Tuesday, March 29, 2016

The British (bubblies) are coming! Should you believe the hype?

Please don't Tea Party our wine! (photo courtesy Brian J. Cantwell/Seattle Times)
There are a lot of British wine writers and not a lot of British wines. So British sparkling wines have had a ton(ne) of loving coverage in a language closely related to ours.

The question those of us across the pond have wondered is, how good are these wines?

British sparkling wines have been harder to get in California than Croatian Teran, which has been on the wine list in at least three restaurants in my neighborhood. I think I had a sip of Nyetimber -- that's one of the better-known British sparkling wines -- out of a coffee mug in another writer's room somewhere in Europe once, but I don't really remember it.

So I did not pretend to have a stiff upper lip when offered the opportunity to taste the first two bubblies that England is exporting to our shores. Send 'em! A legend come alive: It will be like tasting the Loch Ness Monster!

Yet I was a little nervous. What if, after every British authority assured us they are as good as Champagne except they're better and they're British, I didn't like these wines? Would I get bitch-slapped by Jamie Goode? Would Jancis Robinson, the world's best spitter, put Montrachet in my eye from sniper's distance?

Well the good news is I did like them, so just put the wine glass down, Jancis. Slowly. That's it.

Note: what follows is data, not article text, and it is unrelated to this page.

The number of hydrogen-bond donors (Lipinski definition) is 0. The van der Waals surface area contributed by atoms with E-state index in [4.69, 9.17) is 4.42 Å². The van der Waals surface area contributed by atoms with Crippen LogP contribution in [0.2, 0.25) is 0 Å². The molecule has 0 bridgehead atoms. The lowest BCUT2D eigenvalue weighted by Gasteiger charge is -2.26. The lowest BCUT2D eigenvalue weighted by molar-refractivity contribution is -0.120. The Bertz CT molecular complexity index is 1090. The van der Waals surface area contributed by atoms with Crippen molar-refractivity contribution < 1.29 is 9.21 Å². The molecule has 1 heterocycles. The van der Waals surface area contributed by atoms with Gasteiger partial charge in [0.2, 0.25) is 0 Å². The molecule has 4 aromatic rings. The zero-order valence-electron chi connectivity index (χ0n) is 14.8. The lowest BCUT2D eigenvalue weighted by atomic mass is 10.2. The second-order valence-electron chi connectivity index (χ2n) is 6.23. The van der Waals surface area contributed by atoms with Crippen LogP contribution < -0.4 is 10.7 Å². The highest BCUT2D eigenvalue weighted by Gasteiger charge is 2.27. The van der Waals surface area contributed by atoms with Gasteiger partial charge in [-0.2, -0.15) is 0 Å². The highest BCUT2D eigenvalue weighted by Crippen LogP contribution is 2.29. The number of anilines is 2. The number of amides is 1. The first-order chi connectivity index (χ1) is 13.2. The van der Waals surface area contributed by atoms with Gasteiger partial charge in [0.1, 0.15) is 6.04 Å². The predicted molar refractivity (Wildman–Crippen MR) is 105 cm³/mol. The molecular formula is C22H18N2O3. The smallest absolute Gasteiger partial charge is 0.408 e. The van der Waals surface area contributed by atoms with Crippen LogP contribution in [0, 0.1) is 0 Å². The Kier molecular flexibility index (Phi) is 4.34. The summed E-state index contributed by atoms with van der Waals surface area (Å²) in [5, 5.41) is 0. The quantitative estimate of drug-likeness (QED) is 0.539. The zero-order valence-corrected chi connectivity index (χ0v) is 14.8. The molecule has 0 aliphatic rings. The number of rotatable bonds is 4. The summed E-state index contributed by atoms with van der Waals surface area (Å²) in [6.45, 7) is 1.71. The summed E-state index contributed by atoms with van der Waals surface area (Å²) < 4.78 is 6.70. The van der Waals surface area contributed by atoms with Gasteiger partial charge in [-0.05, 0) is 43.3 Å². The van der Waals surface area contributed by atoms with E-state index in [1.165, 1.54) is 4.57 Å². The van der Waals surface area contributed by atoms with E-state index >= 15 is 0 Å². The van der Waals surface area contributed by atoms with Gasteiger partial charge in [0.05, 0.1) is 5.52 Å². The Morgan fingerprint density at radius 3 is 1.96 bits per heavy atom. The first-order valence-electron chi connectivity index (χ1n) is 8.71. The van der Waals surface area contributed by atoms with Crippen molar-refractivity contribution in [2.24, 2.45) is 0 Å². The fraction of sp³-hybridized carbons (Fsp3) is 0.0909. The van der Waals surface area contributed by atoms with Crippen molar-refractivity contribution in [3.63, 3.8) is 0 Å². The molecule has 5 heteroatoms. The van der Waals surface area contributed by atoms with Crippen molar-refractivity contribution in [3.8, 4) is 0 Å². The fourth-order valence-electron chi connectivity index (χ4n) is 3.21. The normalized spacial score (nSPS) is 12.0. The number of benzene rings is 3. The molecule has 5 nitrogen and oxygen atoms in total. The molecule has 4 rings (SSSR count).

My largest problem is I still haven't figured out Ridgeview's portfolio. They sent me their "signature blend" and their "traditional blend." What the hell does that mean? Both have the same grapes, and it's not a country with a winemaking tradition. I never have this problem with Champagne: the French are very clear that this wine is a reserve, that is a nonvintage, etc. Maybe Ridgeview should hire a Frenchman to teach them the English of wine.

But the good side is that the two wines are very different in interesting ways.

Ridgeview "Bloomsbury" England Brut 2013 ($45, 12% alcohol)

This is the "signature blend" of 59% Chardonnay, 27% Pinot Noir, 14% Pinot Meunier. The legend behind British sparkling wine is that southern England shares the same chalky soils as Champagne, so in theory the wines could be similar. This wine could be mistaken for NV Champagne. It has a very fine mousse of delicate bubbles, is extremely light on the nose and delicate on the palate. It's not at all fruity or yeasty; instead, it's elegant, with a snap of minerality on the finish. Worth the money.

Ridgeview "Cavendish" England Brut 2013 ($35, 12%)
This is the "traditional blend" of 34% Chardonnay, 26% Pinot Noir, 40% Pinot Meunier. Traditional for who? The Normans? The Saxons? I don't know why, but this wine is frothy and takes a while to settle down. It's fruity on the nose and a bit yeasty and full-flavored on the palate, with red-fruit notes sneaking in. This doesn't taste at all like Champagne. The fruitiness reminds me of a good entry-level California sparkling wine, and in that case "traditional" is important: the wines it resembles, like Gloria Ferrer and Scharffenberger, are "traditional method." I like this wine, and we polished it off, but California does wines like this at half the price.

Where'd Jancis go? Is she on that rooftop?

You can buy these wines from U.S. merchants here.

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1 comment:

Jack Everitt said...

Yeah, a bit pricey, but not so much that I saw no. I've had a few more different ones. For example, I've drunk four bottles of the 2009 Ridgeview Cavendish. I would guess you would like the two you just taste much better if they had gotten to age another year or so. (Like, mine weren't frothy.)

I've actually visited this wine county too, back in 2007, and even tasted at one winery, Wroxeter. (Shropshire, along the Welsh border.)